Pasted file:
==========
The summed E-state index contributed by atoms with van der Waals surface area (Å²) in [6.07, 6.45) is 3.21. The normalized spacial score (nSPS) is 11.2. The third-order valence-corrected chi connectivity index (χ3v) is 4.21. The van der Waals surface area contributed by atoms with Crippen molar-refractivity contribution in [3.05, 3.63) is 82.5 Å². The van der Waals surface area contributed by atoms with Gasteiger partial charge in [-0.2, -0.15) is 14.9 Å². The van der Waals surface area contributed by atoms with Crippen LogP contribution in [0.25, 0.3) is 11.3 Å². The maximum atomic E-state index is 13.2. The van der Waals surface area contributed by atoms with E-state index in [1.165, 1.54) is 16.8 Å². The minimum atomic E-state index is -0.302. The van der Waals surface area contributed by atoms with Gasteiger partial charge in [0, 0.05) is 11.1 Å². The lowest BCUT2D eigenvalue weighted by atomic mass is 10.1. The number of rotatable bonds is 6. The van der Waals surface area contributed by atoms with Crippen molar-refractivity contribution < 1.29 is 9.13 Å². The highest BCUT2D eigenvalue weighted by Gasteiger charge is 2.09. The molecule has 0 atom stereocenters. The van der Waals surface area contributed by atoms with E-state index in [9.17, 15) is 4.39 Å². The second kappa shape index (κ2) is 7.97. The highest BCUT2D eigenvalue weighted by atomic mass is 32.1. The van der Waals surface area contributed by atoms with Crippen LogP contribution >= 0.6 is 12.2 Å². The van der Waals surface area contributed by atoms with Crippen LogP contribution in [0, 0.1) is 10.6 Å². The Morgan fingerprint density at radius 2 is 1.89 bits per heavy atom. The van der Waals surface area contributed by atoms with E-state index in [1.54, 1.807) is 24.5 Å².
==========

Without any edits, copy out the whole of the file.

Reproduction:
The summed E-state index contributed by atoms with van der Waals surface area (Å²) in [6.07, 6.45) is 3.21. The normalized spacial score (nSPS) is 11.2. The third-order valence-corrected chi connectivity index (χ3v) is 4.21. The van der Waals surface area contributed by atoms with Crippen molar-refractivity contribution in [3.05, 3.63) is 82.5 Å². The van der Waals surface area contributed by atoms with Gasteiger partial charge in [-0.2, -0.15) is 14.9 Å². The van der Waals surface area contributed by atoms with Crippen LogP contribution in [0.25, 0.3) is 11.3 Å². The maximum atomic E-state index is 13.2. The van der Waals surface area contributed by atoms with E-state index in [1.165, 1.54) is 16.8 Å². The minimum atomic E-state index is -0.302. The van der Waals surface area contributed by atoms with Gasteiger partial charge in [0, 0.05) is 11.1 Å². The lowest BCUT2D eigenvalue weighted by atomic mass is 10.1. The number of rotatable bonds is 6. The van der Waals surface area contributed by atoms with Crippen molar-refractivity contribution < 1.29 is 9.13 Å². The highest BCUT2D eigenvalue weighted by Gasteiger charge is 2.09. The molecule has 0 atom stereocenters. The van der Waals surface area contributed by atoms with E-state index in [9.17, 15) is 4.39 Å². The second kappa shape index (κ2) is 7.97. The highest BCUT2D eigenvalue weighted by atomic mass is 32.1. The van der Waals surface area contributed by atoms with Crippen LogP contribution >= 0.6 is 12.2 Å². The van der Waals surface area contributed by atoms with Crippen LogP contribution in [0, 0.1) is 10.6 Å². The Morgan fingerprint density at radius 2 is 1.89 bits per heavy atom. The van der Waals surface area contributed by atoms with E-state index in [1.54, 1.807) is 24.5 Å².